There was nothing left to Naomi’s name, other than two barren daughters-in-law. Even then, they were Moabite women, who looked, sounded, and acted in ways that would have likely been considered ‘lower class’ compared to Israelite customs and culture. Naomi wasn’t even confident that their faith conversion had been real. Both Ruth and Orpah were young enough to re-marry, and begin a new life.

But not Naomi. She was past her prime, and very much in need of community support. As a widow in a foreign land, she was about to be destitute and dangerously vulnerable.

Let’s continue on and read Ruth 1:6-14 together.

In her grieving, Naomi must move forward. She hears rumors that the famine has lifted in Bethlehem, knows she needs to return. Whether or not she was ready to face the past and leave behind the last decade with her sons, for her own survival, she must go back.

Ever the maternal-hearted soul, she is worried about her daughters-in-law as well as herself.

What does Naomi say to Ruth and Orpah in verse 1:8 and 9?

Can you imagine the emotion-packed sentiment here? This woman who loved and looked after these two young women for ten years has nothing left to give. All three of them are overcome and overwhelmed with grief, yet decisions have to be made.

What happens in verses 1:10-13?

I can’t help but think that these quotes were spoken in anything other than tears and choked-back sobs. This is raw literature if there ever was any. Naomi loved these women, and even calls them her daughters, (1:11, 1:13) indicating closeness of relationship. She addressed them as her own.  

In her plea for Orpah and Ruth to leave her, she highlights her desperate situation again. She makes sure they know she has nothing to offer them. It’s a ‘you’re better off without me’ mentality.

Naomi says in verse 13: “It is more bitter for me than for you, because the Lord’s hand has turned against me.”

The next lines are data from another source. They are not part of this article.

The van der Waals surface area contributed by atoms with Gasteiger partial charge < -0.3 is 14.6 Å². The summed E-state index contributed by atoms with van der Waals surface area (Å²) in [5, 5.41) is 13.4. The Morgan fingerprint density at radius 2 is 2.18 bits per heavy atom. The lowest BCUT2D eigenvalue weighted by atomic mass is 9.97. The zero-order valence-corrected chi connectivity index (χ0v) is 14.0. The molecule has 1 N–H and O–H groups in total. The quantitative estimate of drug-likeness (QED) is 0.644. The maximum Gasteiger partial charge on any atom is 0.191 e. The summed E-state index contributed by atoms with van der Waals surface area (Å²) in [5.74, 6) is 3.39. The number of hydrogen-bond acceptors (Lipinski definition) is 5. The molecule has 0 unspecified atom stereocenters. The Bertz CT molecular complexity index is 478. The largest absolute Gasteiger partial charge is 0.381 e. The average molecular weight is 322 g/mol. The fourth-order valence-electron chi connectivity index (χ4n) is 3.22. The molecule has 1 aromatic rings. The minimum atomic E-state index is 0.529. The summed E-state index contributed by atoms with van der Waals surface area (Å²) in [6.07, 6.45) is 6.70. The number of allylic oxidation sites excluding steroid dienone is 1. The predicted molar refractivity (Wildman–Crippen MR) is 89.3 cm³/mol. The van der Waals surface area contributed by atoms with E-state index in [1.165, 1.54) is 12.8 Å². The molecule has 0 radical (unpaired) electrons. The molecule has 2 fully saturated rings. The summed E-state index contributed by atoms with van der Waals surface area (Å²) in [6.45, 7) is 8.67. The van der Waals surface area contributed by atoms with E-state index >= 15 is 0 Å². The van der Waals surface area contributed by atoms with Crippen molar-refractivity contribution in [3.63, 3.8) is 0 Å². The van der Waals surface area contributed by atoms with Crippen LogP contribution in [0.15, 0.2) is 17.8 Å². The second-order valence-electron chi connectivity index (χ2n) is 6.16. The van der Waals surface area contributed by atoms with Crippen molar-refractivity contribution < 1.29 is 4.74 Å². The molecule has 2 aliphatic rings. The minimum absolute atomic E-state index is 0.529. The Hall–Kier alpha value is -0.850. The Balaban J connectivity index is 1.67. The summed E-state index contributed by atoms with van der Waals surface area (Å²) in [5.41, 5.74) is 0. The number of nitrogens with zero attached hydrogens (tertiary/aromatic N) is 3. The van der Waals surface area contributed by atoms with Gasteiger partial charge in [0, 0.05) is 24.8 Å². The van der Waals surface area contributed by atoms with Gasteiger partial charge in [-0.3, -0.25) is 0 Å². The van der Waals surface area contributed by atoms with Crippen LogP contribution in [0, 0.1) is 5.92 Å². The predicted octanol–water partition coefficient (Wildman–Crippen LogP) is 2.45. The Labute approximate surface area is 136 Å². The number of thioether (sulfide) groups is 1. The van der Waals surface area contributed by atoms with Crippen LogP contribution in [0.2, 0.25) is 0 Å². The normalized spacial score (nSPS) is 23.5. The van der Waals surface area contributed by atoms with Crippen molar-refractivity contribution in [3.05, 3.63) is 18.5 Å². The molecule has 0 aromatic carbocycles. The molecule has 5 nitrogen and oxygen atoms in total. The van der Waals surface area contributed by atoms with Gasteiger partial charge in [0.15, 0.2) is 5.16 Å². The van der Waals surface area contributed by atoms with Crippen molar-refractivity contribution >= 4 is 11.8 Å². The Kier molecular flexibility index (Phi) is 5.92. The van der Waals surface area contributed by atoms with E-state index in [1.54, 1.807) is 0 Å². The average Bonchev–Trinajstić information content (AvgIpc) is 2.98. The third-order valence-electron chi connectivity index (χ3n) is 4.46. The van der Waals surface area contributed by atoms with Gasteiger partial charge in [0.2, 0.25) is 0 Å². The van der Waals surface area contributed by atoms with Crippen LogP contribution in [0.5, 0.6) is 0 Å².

Right there, in the midst of her brokenness and grief, she believes that Yahweh has forgotten her, or is punishing her, or has turned his back on her.

When bad/hard/unforeseen things happen—do we do that too? Don’t we sometimes doubt too?

When things are beyond our understanding, as humans, we want to know why—and we want to know why right away.

We question our motives, our actions and desires. We examine our lives with a magnifying glass, looking for sin, things we might need ‘punishing’ for. We dig up old wounds, past mistakes, conversations we wish we could take back. Anything to figure out why and what’s the purpose.

The beautiful thing about redemption, the gospel, and the book of Ruth, is that the story isn’t finished yet, and our God isn’t out to ‘punish’ us. Naomi will learn that even though she was to lose her greatest loves, she would gain another. She would never forget her beloved Elimelech, or her boys Mahlon and Chilion, but in a loyal foreign girl, she would find her joy again.

God uses Naomi’s story over and over again. It’s like a bedtime story, where things start out sad and scary, but one must read on to the end. Because the ending is quite nice. Readers, and survivors alike, must always remember to hang in until the end.

  • Who do you know in your life that might be dealing with similar packages as Naomi? How can you pray for her or take further action to love on her?
  • What have you lost?
  • What has left you feeling empty and alone?
  • How can you ‘hang on’ until the end?

Please share your response in the comments section below or join the conversation with our Facebook Community Group. #undividedwomen

// Rachel